Rackham Graduate School is launching four Mcubed Diamond projects aimed at driving innovation in both master’s and doctoral education at the University of Michigan. These projects will play a critical role in the implementation of Rackham’s Strategic Vision for Graduate Education, a multi-year plan for reimagining graduate education to emphasize holistic, student-centered training.
Composed of faculty members from across U-M, the interdisciplinary project teams will tackle topics including graduate-student advisory committees, graduate-student mental health, and student-centered models for both master’s and doctoral education.
“As we move forward with our strategic vision, it’s important that we do so using evidence-based, innovative practices,” says Dean Mike Solomon. “These four projects embody the approach to rethinking graduate education that will define the coming years here at Rackham.”
Mentoring in STEM
One of the most foundational elements of doctoral education, particularly in the STEM fields, is mentoring, both between a student and their faculty advisor and between the student and their thesis advisory committee. While a great deal of emphasis has historically been placed on the student-advisor relationship, comparatively little in the way of explicit mentoring responsibilities has been established for the committees. This is something researchers hope to change in the project Next-Gen Mentoring Committees—Employing Thesis/Advisory Committees as a Defined Framework for STEM Mentoring and Advocacy.
In this project, Mary O’Riordan and Michele Swanson, associate professor and professor in the Department of Microbiology and Immunology, respectively, and Mary-Ann Mycek, professor in the Department of Biomedical Engineering and associate dean for graduate education in the College of Engineering, aim to transform the traditional thesis advisory committee into a strong, consistent mentoring network for graduate students. Over the course of the project, the team will explore the impact of four key changes to these committees—allowing the student to collaborate on choosing committee members with their advisor, having someone other than the advisor chair the committee, empowering one committee member to serve as an advocate for the student, and dedicating time at each committee meeting to discuss the student’s career and professional goals.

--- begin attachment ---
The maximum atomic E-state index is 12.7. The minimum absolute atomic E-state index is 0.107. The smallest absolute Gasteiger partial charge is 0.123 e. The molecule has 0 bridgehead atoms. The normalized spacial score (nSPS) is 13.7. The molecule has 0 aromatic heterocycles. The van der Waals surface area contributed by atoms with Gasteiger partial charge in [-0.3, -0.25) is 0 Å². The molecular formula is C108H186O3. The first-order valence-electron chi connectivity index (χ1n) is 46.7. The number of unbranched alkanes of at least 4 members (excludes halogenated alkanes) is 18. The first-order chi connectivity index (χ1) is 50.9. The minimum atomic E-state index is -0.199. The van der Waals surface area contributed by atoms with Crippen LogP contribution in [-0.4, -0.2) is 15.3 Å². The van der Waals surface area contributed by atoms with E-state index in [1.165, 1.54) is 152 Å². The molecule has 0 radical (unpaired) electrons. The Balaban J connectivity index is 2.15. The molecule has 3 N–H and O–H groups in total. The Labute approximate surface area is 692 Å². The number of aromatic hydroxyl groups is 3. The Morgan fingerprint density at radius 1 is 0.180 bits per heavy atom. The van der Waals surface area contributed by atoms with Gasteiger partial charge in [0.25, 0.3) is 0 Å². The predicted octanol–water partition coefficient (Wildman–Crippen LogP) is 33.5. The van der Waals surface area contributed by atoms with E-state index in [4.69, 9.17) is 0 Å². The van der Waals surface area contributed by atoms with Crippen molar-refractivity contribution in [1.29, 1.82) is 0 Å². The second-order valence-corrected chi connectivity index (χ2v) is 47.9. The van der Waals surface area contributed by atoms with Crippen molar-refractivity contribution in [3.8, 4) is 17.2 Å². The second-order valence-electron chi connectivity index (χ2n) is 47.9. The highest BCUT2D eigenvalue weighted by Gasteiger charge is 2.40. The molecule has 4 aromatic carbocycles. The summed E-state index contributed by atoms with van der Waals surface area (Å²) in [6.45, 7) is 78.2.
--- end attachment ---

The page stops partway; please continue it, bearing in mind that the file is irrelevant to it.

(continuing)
A New Approach to the Studio Model
In contrast to the STEM fields, graduate education in the arts, design, and architectural fields often takes a more decentralized “studio” approach. Relying more on one-on-one instruction and collaboration between students, this model is meant to stimulate creativity, critical thinking, and contemplation. Utilizing a new space and organization—the Center for Inequality Dynamics—the project Redesigning the Graduate Student Experience: Testing a New Interdisciplinary Approach to the Studio Model will seek to apply this same model to the social sciences and beyond.
The research team, comprised of Fabian Pfeffer and Felichism Kabo, associate professor and assistant research scientist in the Institute for Social Research (ISR), respectively, and Kathy Velikov, associate professor in the Department of Architecture, will bring together a team of students and postdoctoral fellows from the Taubman College of Architecture and Urban Planning to design and build modular, movable furniture capable of being reconfigured to support co-working and collaboration in a variety of group sizes, presentation formats, and technology needs. As the furniture and space are utilized by social-science graduate students, ISR faculty will empirically analyze their behavior, experience, and outcomes through interviews, observation, and location-tracking data in order to assess the model’s effectiveness.